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Evidence of meeting #18 for National Defence in the 40th Parliament, 3rd Session. (The original version is on Parliament’s site, as are the minutes.) The winning word was conflict.

A recording is available from Parliament.

On the agenda

MPs speaking

Also speaking

Ann Livingstone  Vice-President, Research, Education and Learning Design, Pearson Peacekeeping Centre
David Lord  Executive Director, Peacebuild
Clerk of the Committee  Mr. Paul Cardegna

11:40 a.m.

NDP

Jack Harris NDP St. John's East, NL

I have one last question, if I have time, and maybe both of you can jump in.

We talked about the nineties, and I won't get you to explain your version of that. We were told by some that things have changed at the UN, with Resolution 1265, the responsibility to protect civilians, the New Horizon project, etc. Do either of you think Canada should be playing a role at the UN in trying to assist this process and provide some leadership at the UN on this matter, or should we leave that to somebody else?

11:40 a.m.

Vice-President, Research, Education and Learning Design, Pearson Peacekeeping Centre

Dr. Ann Livingstone

In every meeting I go to, I'm asked one question: when will Canada come back and help us? I think Canada's leadership on the world stage—particularly in areas like New Horizon, which talks about partnering, which talks about the need for a command-and-control structure, which talks about the need for training and equipment—Canada's long-term history, and Canada's experience in Afghanistan makes it a principal player in this.

11:40 a.m.

Executive Director, Peacebuild

David Lord

I think we've been through an extraordinary period since 9/11, and this has changed the direction that began at the end of the Cold War. I think we're continually going through a readjustment, and the current readjustment that is out there is the Americans returning to more of a multilateral approach, more work through multilateral organizations like the United Nations, coming to friends and allies and asking for their support in that new direction. While we've been focused almost exclusively on Afghanistan, there has been a lot of other movement and progress within the United Nations, and we should be looking at not necessarily going back to a leadership role--that would be great--but simply greater participation, because that's where a lot of the action has been and will continue to be.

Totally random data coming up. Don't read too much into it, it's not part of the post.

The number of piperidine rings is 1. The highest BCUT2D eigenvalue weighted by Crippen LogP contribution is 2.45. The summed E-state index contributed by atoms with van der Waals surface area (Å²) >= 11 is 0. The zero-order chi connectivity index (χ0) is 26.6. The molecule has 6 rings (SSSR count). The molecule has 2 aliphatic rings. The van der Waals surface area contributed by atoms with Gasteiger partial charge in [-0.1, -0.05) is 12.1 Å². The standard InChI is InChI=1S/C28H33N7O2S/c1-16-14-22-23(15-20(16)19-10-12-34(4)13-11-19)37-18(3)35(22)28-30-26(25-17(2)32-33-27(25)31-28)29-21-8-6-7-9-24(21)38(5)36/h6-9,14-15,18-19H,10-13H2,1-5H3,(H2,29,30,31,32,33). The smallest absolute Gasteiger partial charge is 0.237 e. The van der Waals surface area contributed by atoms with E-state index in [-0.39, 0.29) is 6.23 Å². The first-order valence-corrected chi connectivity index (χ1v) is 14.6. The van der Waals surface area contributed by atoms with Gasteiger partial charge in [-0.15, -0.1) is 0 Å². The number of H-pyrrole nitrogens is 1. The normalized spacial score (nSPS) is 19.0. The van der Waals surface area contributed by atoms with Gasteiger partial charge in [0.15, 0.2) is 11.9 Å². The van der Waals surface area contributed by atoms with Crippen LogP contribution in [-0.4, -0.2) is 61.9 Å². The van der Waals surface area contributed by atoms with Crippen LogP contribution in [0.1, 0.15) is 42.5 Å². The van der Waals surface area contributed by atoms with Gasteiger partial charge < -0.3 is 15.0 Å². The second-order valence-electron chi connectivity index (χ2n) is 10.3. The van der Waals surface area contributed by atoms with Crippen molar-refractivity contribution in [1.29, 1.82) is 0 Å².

11:40 a.m.

Conservative

The Chair Conservative Maxime Bernier

Thank you very much.

I will give the floor to Mr. Hawn.

11:40 a.m.

Conservative

Laurie Hawn Conservative Edmonton Centre, AB

Thank you, Mr. Chair, and thank you both for being here and for your excellent presentations.

I want to explore the skill sets and the Canadian approach a little bit. We talked about the skill sets that we're developing in Afghanistan, that we have developed, that take account of cultural differences and the spectrum of things we have to deal with in a place like that.

I'd like comments from both of you, I guess, on the Canadian approach, which changed significantly about a year and a half ago and is now being copied, basically, by the allies, wherein we now have the capacity, boots on the ground, to go into a place and (a) clear the Taliban, and (b) stay there and do development, and that goes back to development without peace. Yes, that's difficult, but I'd like to suggest that peace is local. All politics is local, peace is local, so development, I suggest, can go on locally in places in Afghanistan--not necessarily the whole country--but really, that is a more practical approach to it.

I'd like comments from both of you, please.

11:40 a.m.

Vice-President, Research, Education and Learning Design, Pearson Peacekeeping Centre